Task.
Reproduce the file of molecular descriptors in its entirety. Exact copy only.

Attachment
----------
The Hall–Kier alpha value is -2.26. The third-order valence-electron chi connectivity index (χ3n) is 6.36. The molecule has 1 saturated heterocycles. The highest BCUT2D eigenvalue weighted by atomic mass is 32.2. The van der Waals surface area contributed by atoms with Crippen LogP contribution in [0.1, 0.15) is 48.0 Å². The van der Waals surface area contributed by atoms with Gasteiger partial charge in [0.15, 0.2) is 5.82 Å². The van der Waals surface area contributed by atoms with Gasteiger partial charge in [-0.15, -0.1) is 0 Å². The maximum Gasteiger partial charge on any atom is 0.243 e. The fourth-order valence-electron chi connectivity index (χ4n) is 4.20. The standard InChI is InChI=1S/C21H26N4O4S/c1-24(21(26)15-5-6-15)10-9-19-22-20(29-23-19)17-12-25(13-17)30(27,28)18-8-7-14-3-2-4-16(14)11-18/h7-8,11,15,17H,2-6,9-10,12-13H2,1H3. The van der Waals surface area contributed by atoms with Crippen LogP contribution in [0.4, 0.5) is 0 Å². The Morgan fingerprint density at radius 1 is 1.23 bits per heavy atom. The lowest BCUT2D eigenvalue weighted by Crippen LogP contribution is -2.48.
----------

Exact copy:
The Hall–Kier alpha value is -2.26. The third-order valence-electron chi connectivity index (χ3n) is 6.36. The molecule has 1 saturated heterocycles. The highest BCUT2D eigenvalue weighted by atomic mass is 32.2. The van der Waals surface area contributed by atoms with Crippen LogP contribution in [0.1, 0.15) is 48.0 Å². The van der Waals surface area contributed by atoms with Gasteiger partial charge in [0.15, 0.2) is 5.82 Å². The van der Waals surface area contributed by atoms with Gasteiger partial charge in [-0.15, -0.1) is 0 Å². The maximum Gasteiger partial charge on any atom is 0.243 e. The fourth-order valence-electron chi connectivity index (χ4n) is 4.20. The standard InChI is InChI=1S/C21H26N4O4S/c1-24(21(26)15-5-6-15)10-9-19-22-20(29-23-19)17-12-25(13-17)30(27,28)18-8-7-14-3-2-4-16(14)11-18/h7-8,11,15,17H,2-6,9-10,12-13H2,1H3. The van der Waals surface area contributed by atoms with Crippen LogP contribution in [0.4, 0.5) is 0 Å². The Morgan fingerprint density at radius 1 is 1.23 bits per heavy atom. The lowest BCUT2D eigenvalue weighted by Crippen LogP contribution is -2.48.